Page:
Eyeing One More Substantial Slide

 | Dec 01, 2011 | 10:00 AM EST
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This piece is being published on Real Money as a bonus for readers. For more of Paul Price's daily analysis, visit Real Money Pro.

Let's turn to the question we all face right now: Is this 2008 redux? If you think back to three years ago, remember that the multiple trading bottoms touched in September, October and November were just previews of the final and much more brutal March 9, 2009 climax low.

SPDR S&P 500 (SPY) -- Daily, 2008-2009
Source: BigCharts.com

There were plenty of dramatic, 180-degree surges and swoons on the way to a final nadir more than 50% below the 2008 high. Being even a few months early was very painful for in-and-out traders, and things weren't much better for those who bought and held.

Seeing "cheap" stocks get 20% to 50% cheaper can make anyone doubt their own decision-making. In the fall of 2008 you could at least get up to 2% to 3% interest in money markets and bank CDs. Meanwhile, the S&P 500 went on to double off that March 2009 low for those brave enough to buy when things appeared bleakest.

The past year's chart looks quite similar in many ways, although we've experienced many more of the violent swings than ever before. With (artificially set) near-zero interest rates, fewer good choices are facing investors this time around.

SPDR S&P 500 (SPY) -- Daily, 2011
Source: BigCharts.com

Did the true bottoms occur in early August and early October? Was yesterday's near-500-point rally in the Dow the sound of the train pulling out of the station, or merely another suckers' rally?

My biggest long-term fear is the loss of faith in paper money such as the euro and the U.S. dollar. The latest political moves to print money will inevitably lead to much higher inflation. Buy everything you can now that you can store and doesn't have a spoilage factor. Prepay for rent, insurance, fuel supplies and so forth -- everything that offers a rate lock for full payment upfront. Your final savings will more than offset any puny interest you might earn prior to actually using those items.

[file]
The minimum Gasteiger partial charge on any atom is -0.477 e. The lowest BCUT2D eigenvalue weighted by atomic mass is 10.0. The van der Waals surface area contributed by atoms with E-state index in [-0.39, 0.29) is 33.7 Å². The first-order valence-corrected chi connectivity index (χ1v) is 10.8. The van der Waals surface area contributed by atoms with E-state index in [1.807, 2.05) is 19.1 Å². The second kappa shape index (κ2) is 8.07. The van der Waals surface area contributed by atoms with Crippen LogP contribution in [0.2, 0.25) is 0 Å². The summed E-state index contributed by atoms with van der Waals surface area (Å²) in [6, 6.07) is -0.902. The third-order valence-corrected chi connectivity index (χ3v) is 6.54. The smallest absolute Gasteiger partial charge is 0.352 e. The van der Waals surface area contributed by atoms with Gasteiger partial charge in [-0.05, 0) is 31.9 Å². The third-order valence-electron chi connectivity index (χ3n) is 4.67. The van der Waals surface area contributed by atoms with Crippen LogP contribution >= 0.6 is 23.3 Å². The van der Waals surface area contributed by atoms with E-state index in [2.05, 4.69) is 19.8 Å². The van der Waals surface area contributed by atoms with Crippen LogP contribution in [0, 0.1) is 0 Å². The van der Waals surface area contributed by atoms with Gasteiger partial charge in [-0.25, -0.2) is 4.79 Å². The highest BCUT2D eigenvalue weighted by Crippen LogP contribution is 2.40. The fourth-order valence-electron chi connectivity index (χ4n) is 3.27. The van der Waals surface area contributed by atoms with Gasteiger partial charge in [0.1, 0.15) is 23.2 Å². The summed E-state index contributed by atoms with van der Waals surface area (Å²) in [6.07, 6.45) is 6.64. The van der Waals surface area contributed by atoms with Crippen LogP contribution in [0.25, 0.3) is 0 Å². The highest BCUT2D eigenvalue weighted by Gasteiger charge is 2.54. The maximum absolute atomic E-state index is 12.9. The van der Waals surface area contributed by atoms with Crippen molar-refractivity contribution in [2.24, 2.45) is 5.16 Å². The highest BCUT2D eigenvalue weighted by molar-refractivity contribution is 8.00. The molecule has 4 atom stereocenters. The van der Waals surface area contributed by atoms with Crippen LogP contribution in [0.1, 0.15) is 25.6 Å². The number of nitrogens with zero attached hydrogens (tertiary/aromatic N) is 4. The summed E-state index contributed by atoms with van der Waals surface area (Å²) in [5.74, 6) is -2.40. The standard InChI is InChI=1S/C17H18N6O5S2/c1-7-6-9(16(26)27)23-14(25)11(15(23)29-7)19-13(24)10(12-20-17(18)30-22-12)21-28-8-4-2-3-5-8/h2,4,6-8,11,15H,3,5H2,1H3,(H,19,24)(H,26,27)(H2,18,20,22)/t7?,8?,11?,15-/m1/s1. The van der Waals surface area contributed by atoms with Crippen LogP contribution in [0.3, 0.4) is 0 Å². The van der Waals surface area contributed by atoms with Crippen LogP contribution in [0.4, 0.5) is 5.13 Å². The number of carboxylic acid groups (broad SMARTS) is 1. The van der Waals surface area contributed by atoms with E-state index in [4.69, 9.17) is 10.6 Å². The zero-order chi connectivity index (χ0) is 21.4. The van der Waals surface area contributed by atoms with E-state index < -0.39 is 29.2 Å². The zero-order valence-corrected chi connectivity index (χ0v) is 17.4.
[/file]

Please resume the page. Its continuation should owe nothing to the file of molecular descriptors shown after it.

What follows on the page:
If you've been thinking about a new car, boat or any other durable items, buy them for cash if you have money available. Do not carry adjustable-rate debt of any type. This includes floating credit-card interest and adjustable-rate mortgages. High inflation can rear its head quickly and without warning.

My best guess on stocks is that we're likely to see one more big selloff before the European credit crisis plays out. If that occurs over the next few days, weeks or months, I'm prepared to get 100% into equities again. These will be the only actual income-producing entities left with solid assets and the ability to weather an economic perfect storm.

Keep a wish list of top-brand companies with low or no debt and products that people need, rather than want. Oil names, mineral producers, agricultural companies and top retailers should fare well in a crisis-mode economy. Firms that hold hard assets should be able to exact pricing power to keep up with inflation better than most. They also may be able to take over financially weaker competitors at distressed prices.

For now, patience may be the key. Keep a lot of dry powder on the sidelines with an eye to reentering in a big way if a bond market implosion takes things down for what I hope would be the last time. I'm perversely praying for a substantial new low well beyond what we saw in October. That would mean economic blood in the streets and panic in the air.

I've been suggesting purchase of puts on shares I believe are vulnerable in that type of scenario. Read my Real Money Pro columns from the last two weeks to see the specifics. Making some gains on the road to the bottom will give me some extra ammunition to put to work when prices are too good to pass up.



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